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Monday mornings are a mixture of madness and warmth in Lagos.

I can't say why I always see the good in the bad but I love to keep an open mind about things. Amidst the mad rush on such days, you are likely to bump into familiar faces and meet strangers that become familiar with time and more. 

Today, I woke up energetic. I am making mental notes of what to do for the day asides what I had scribbled down in my blue diary. Yes, I love the colour blue. Everyone who knows me knows that. 

The young man by my right is sleeping. He is probably exhausted, he is carrying a heavy bag. Perhaps he is one of those guys who creep into Lagos for business at the Balogun Market in Lagos Island. 

There are two youngsters by my left - 'an up and about town guy' and a young lady. They are both dressed in jeans, most likely students or interns. I could be wrong but the unwritten law says business clothes are for Mondays. 

I peek through the rearview mirror of the car. The driver has a smile on his face.  He always does, I think it's impressing to have a smiling soldier as your driver. There was something unexplainably safe about it. 


My eyes are tired from straining at the sight of the awakening road. People are showing up in numbers at major bus stops.  My eyelids close to binge on a nap... They flutter abruptly. 

"Yeeeee! E no go better for you" A lady in her forties lay on the road, her bike rider a step away from her and the bike in between the laps of the bike rider. It took the aid of two other young men to lift the voluptuous woman who kept raining curses on the bus driver who had caused their fall. They also  help the bike rider while I stare from the rear windshield. 

"Oya, your money" The smile on our military driver's face disappeared. People take on a different facial expression when it comes to money especially in Lagos. 

Could it be why people in this plain often say "Me, I no come look Uche Face?" Maybe...Just maybe. 

The driver doesn't have a conductor. An elderly man dressed in suit is collecting the fares for him. I have seen the man before doing same thing for other military drivers too. Perhaps, his hobby is something related to collecting bus fares. Maybe... just maybe. 

"E never complete o" He rogers as he counts the money again. 

"Our seat pay you complete o" The young man by my left who had been sleeping the whole time says.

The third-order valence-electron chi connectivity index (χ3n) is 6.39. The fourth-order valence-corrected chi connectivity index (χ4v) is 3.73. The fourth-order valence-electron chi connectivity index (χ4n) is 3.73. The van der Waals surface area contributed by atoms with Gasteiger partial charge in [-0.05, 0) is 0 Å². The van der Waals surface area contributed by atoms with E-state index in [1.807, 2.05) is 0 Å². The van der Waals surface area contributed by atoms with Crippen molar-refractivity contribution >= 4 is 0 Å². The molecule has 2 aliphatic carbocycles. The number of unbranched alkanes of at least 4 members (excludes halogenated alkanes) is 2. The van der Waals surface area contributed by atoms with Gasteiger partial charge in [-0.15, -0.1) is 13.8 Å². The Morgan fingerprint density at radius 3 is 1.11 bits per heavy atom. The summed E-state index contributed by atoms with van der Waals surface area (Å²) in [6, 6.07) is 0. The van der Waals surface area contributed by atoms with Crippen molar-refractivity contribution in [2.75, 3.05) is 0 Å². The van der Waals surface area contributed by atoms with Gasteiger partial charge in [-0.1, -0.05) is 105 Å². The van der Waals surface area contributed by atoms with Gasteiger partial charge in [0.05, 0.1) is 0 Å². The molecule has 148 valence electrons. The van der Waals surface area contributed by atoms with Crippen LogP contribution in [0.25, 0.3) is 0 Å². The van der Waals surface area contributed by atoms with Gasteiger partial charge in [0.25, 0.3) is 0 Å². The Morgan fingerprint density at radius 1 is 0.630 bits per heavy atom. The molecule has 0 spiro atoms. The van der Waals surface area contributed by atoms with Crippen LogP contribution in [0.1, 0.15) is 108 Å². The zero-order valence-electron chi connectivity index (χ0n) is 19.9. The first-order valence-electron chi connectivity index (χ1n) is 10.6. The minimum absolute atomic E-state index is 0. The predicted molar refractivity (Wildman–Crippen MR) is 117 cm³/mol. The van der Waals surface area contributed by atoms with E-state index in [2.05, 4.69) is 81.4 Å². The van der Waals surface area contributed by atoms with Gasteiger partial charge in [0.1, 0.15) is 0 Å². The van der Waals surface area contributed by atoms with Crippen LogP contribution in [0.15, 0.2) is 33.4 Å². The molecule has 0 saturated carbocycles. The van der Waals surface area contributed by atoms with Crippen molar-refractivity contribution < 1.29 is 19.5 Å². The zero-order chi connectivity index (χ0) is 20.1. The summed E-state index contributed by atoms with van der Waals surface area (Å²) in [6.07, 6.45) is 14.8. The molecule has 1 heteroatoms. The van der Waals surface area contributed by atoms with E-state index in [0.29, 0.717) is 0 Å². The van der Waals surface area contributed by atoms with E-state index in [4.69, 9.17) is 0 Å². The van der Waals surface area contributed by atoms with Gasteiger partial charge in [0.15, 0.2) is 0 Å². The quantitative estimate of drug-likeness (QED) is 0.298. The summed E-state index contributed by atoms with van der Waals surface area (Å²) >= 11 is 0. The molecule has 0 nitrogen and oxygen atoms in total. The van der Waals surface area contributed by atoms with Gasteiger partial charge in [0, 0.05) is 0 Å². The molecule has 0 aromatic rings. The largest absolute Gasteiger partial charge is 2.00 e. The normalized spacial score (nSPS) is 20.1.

"Count am again" a shrill voice on the second seat says. 

"No! Baba, give everybody their money back make we catch the thief wey never pay" A stout man seated on the front seat counters. 

"Supported! All these young people nowadays no dey trustworthy. See the one wey show for paper yesterday, wey dem call Naira Marley. Na like this e dey start, from clap to dance" An lanky man by the door chips in his solidarity.

"Yes o! From bus fraud to internet fraud," Another 'solidarity soldier' springs up.

Baba proceeds to hand back the money as it was paid and pauses. "I never pay my own o"

"For this kain small money? So, if we give you one million naira, you go use machine count am," The young man by my side says with an air of irritation. 

Another 'small war' erupts. Weapons of irritated and angry words are tossed by the 'bus warriors.'

Baba was the culprit. I am trying hard not to laugh. Scenarios like this happen very often.  On some days, I find them amusing, on other days they are annoying. Today, it was definitely amusing. 

The sky rumbles to signify an impending rainfall.  Will I escape it or not?

Minutes later, I show up at the office wet on a Monday. My team members are trying to make sure that I am fine. I am suddenly grateful I didn't make my hair as I had proposed the previous day. 

I am laughing because on some days, you just have to laugh. I turn on my system and score the match; Ifeatu 4 vs Lagos 0. 

Do you want to read this chronicle more often?


  1. Awesome. A beautiful piece elegantly delivered, articulated with a brilliant diction that is practically understood. Nice work

    1. Thank you for reading, Bosco. I am glad it suits your reading pleasure.


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